Ojo Taiye

“A Nomad’s Worry” and “Time Passes”

ISSUE 100 | HOLES | JUL 2022

Almagul Menlibayeva, French Kiss, 2008

A Nomad’s Worry

Rain at this time of the year is always
A surprise. Your small birds come & go,
And all I can hear are their wingbeats.
I can’t keep my dreams in, they pour out
Of the hole in your bed. The earth still smells
Of last night’s rain. How your cows make me
Squeal with joy. It’s enough to look back at the
Past, that moment in June, when all you do is sit
On the back row of chairs in the village hall, your
Arms folded, listening to the extension agent read
About strange weather, land degradation and peace
. I know the dead can haunt the living with-
Out relenting. Sometimes I imagine seeing you again:
My eyes are always turning towards the kitchen door.
Are you watching as I prepare your favorite boxty?
I think it’s okay to grieve what we’ve lost. The comfort
Of laughter. Of Speech. How each morning that comes
reminds me of my cardinal needs: the taste of your lips,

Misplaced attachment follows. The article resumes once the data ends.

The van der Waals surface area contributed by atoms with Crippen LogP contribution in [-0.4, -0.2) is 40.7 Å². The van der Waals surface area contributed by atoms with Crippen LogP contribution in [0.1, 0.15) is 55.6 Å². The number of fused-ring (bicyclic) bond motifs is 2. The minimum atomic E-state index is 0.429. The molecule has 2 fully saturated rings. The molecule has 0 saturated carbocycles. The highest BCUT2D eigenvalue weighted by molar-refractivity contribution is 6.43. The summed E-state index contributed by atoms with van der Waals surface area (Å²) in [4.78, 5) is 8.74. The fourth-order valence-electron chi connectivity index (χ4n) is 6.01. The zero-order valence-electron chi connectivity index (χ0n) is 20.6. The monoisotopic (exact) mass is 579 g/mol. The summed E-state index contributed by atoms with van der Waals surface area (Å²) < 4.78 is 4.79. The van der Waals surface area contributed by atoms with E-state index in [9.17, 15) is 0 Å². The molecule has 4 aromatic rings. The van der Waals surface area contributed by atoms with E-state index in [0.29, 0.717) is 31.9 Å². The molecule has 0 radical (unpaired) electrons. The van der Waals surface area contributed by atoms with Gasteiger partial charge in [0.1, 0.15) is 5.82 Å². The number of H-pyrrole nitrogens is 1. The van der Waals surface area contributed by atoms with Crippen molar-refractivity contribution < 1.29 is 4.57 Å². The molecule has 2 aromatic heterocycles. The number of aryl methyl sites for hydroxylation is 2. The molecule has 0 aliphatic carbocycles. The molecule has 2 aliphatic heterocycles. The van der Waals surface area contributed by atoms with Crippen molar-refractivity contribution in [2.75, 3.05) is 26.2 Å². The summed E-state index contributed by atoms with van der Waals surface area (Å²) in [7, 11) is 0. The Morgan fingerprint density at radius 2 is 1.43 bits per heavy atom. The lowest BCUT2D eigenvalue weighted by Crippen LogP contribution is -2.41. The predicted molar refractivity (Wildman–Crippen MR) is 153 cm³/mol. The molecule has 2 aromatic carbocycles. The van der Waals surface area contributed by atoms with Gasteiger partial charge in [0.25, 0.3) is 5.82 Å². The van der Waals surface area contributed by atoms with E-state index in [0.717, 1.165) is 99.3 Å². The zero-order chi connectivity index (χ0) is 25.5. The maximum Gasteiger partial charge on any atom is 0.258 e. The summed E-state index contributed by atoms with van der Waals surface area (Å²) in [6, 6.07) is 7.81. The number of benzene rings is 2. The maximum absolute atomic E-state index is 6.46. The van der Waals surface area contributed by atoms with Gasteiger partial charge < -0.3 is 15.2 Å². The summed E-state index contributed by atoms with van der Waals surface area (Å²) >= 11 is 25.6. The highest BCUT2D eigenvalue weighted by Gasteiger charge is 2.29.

The touch of my hands, & the gift of love in your lap,
Ranging just short of mercy. My body throbbing like a
Moon in your knotted arms. How glorious your character.
Another man’s cum. Your smile loud with an insistence
For light. Nothing hems me like these flickers shearing through
The wedding album. Like a hymnal, I moan some more
With your name stuck in my throat—across the sea where we
Sink our feet and walk regardless into a pew more holy than
Saturday, an unlikely place to feature bodies willing to dig.

Time Passes

And I watch from our scorched shanty,
the beautiful dark river of wreckage.
Our storm-ridden homes covered in seaweed,
arranged sparsely like the first stanza of a bad
poem. At first, this lot allowed mangrove blessings;
the mysterious virtue of spring. Like the homing
pigeons pouring themselves in through the eaves,
it’s that hour of dusk when my mother, unable to
bear the sorrow, spits beauty onto my open palm
and I lie down beneath a yellow bulb and consider
how hard to search for a word to convey that what
is broken is broken forever and never find it.
Once, my father offered us his heart, not to mention
the sunshine and lavender plumes of silence.
I want to say: once again, each of us a narrative—
a partial dream—mechanical animals tied to the
fading light of memory. Today, marks ten years
since the flood that wretched my brother’s back
and mangled his ankles. Ten years since his body
became a stained glass, revealing the ancient
murmur rooted in the earth’s womb. I don’t
think I have ever written the word hunger,
but nothing else fits here.

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